However, he admits this was a big personal risk he was taking. "You can’t be on anti-coagulants for a long period of time. There is a risk of internal bleeding, but at that time, I didn't see another choice."
"She (the doctor) wouldn't believe me when I was telling her that I could feel the tachicardia palpitations because all my tests came back normal. She thought that it was anxiety."DVL Padma Priya
But, Padma Priya says, she knew it wasn't just your run-of-the-mill anxiety because every time she changed postures she would black out.
"I would just be sitting and watching TV, and suddenly I'd be short of breath and my heart rate would spike as if I was running a marathon."
It took a lot of doctor-hopping before she found a doctor who would hear her out. "He said, let's run some more tests, and one of the tests revealed really high levels of adrenaline."
"My adreneline levels were so high that the diagnositc centre actually asked me if I was taking any performance enhancing drugs."DVL Padma Priya
The doctor then explained to me that maybe my body was stuck in a fight and flight mode because of the virus," she adds.
Explaining this further, Dr Mittal tells FIT, "High adrenalin drive is common in COVID - this can trigger sympathetic activity like high heart rate, and vulnerability to Postural related changes."
‘I Lost My Job'
Sourya talks about how the condition has altered all aspects of his life. In 2021 when POTS first hit him it was so debilitating that he had to quit his corporate job.
He's getting better now, but finding a job that would accommodate to his medical needs has been a challenge (even today, we only managed to catch him between job interviews).
“No work people come for any support,” he says.
"One organisation revoked my offer because I fell sick and I asked them if I can do 6 - 7 weeks of work from home, and I was selected for a director HR role."Sourya Das
“It’s been a struggle because I have been working for 14 years now and suddenly you dont have a job. But in the last year, since June, I have been trying to focus more on my health," he adds.
Building Communities Around Shared Struggles
As more and more people started talking about their own struggles with long COVID, support groups started mushrooming online. One such support group on Twitter and Telegram called Long COVID India was founded by Padma Priya.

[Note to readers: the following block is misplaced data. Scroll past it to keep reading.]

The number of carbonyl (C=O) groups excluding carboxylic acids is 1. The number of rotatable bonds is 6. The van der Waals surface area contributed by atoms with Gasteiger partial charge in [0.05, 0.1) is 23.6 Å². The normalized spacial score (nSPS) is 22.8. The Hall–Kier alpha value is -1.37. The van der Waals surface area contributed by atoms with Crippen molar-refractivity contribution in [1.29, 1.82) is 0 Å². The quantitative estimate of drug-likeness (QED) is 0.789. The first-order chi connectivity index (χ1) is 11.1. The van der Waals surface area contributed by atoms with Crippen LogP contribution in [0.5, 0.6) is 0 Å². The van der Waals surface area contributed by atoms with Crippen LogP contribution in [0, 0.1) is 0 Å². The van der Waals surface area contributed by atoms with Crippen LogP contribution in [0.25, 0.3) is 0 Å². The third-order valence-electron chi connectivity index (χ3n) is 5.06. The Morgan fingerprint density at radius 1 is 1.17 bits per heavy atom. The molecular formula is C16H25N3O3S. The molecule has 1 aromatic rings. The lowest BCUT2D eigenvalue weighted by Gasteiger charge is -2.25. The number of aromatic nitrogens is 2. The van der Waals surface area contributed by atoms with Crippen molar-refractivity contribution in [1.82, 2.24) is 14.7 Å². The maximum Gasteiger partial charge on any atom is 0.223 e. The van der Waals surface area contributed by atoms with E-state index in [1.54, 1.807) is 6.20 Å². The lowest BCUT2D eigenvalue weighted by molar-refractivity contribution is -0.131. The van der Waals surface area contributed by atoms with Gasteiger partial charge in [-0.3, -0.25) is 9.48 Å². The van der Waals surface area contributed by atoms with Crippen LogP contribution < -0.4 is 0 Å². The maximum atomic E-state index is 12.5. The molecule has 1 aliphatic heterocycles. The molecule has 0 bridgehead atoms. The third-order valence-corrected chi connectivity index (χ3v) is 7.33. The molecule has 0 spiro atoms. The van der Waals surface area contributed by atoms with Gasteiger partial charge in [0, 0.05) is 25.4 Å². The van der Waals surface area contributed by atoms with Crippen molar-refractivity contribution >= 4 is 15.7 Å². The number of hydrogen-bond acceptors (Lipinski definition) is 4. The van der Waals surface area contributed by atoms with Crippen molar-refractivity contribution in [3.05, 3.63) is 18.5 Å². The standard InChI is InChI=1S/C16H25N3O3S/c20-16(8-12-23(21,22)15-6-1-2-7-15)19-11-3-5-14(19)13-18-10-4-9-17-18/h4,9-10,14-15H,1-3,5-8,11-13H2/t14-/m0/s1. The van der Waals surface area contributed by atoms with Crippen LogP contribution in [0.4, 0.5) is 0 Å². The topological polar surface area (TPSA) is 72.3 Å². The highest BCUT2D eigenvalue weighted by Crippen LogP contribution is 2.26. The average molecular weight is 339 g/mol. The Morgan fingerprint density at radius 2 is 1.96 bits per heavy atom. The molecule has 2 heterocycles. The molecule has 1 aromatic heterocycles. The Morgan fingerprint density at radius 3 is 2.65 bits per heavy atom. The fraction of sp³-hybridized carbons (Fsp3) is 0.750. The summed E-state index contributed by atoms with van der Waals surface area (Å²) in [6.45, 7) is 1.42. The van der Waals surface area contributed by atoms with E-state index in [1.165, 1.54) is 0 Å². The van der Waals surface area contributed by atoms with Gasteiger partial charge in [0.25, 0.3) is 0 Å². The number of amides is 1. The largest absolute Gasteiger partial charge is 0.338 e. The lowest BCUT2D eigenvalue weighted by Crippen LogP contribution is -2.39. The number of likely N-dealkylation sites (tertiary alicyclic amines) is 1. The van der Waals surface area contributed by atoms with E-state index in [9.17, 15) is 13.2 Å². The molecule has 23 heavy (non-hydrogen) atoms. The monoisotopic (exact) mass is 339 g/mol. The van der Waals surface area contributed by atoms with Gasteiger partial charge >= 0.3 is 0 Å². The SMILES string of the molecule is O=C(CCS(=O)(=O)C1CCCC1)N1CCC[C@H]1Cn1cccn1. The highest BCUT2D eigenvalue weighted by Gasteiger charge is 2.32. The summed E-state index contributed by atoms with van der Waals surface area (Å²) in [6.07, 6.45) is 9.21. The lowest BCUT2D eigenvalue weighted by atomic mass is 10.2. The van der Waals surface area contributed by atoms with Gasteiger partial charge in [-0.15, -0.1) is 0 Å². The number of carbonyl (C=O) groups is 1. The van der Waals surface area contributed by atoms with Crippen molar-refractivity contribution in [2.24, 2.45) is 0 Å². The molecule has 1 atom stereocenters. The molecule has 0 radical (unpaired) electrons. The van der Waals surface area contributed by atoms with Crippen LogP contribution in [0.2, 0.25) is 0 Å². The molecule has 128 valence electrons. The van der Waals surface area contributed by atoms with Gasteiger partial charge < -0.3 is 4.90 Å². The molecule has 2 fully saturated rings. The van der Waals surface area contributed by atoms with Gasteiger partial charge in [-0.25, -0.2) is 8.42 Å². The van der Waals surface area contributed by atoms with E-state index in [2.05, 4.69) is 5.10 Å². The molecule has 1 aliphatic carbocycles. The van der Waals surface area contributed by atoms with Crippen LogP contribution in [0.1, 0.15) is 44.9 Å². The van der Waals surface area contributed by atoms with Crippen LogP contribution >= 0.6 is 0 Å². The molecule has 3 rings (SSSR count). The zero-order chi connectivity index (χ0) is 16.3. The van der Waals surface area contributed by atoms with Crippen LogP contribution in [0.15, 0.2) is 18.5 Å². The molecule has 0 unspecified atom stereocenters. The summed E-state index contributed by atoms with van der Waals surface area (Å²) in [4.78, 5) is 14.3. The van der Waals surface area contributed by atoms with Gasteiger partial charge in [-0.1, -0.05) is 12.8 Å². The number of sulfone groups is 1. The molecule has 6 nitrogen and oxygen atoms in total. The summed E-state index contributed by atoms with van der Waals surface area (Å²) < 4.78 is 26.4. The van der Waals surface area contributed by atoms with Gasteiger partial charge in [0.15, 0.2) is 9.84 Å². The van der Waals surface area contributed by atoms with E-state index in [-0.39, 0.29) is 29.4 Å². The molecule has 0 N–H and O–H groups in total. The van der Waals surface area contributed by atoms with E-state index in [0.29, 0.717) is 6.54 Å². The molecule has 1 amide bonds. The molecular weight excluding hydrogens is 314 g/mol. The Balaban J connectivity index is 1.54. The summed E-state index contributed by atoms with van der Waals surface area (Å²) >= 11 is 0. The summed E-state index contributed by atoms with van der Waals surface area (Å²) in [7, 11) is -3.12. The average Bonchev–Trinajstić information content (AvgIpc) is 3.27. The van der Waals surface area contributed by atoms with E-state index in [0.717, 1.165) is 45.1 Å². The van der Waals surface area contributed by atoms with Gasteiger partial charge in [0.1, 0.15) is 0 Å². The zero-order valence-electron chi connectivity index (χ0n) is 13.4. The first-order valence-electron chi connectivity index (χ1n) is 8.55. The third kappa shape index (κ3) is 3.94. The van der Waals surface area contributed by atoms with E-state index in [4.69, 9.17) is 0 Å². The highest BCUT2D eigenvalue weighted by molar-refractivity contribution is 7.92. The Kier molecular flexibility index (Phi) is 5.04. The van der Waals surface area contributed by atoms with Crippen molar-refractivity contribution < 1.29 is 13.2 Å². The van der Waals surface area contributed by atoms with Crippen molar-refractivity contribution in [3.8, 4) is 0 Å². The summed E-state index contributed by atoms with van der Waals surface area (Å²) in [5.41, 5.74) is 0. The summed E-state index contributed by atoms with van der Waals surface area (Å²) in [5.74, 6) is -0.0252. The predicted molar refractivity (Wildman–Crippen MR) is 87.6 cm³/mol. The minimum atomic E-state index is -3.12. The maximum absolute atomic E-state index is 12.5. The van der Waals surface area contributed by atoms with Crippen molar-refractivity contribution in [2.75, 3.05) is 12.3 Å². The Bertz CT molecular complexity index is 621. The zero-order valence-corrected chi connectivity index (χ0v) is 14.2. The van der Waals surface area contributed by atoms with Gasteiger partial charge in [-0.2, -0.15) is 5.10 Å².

These communities started serving as safe spaces for people struggling with the invisible wounds of COVID to share their experience, and find reassurance.
Sourya, who is a member of the group, says, "it has almost 400 to 500 people in the India group. I haven't yet seen anyone who has completely recovered to their pre-COVID health."
There Is Light at the End of the Tunnel
The good news, according to both Dr Mittal and Dr Jaswal, is that POTS is not a life-threatening condition. Dr Mittal goes on to say that "it is manageable once you diagnose."
"It is encouraging to see that it is not a permanent condition. We see it improving but improving over weeks to months."Dr Aparna Jaswal, Director, Cardiac Pacing and Electrophysiology, Fortis Escorts Heart Institute, New Delhi
However, recovery can be a slow and gruelling process.
There is no treatment for POTS as such, and the symptoms typically subside over time. This could be weeks, months or even years says Dr Jaswal.
According to the experts we spoke to, some lifestyle tweeks that can help control the condition include,
Keeping yourself well hydrated.
Doing mild to moderate exercise.
Contain the intake of caffeine, alcohol.
Sometimes treatments like beta blockers that control the heart beat may be required.
With COVID, we have been learning every day and there was no way of foreseeing how it would impact people.
"So, post COVID if you are experiencing any symptom that is untoward that you aren’t used to then it is worthwhile to consult a cardiologist," says Dr Jaswal.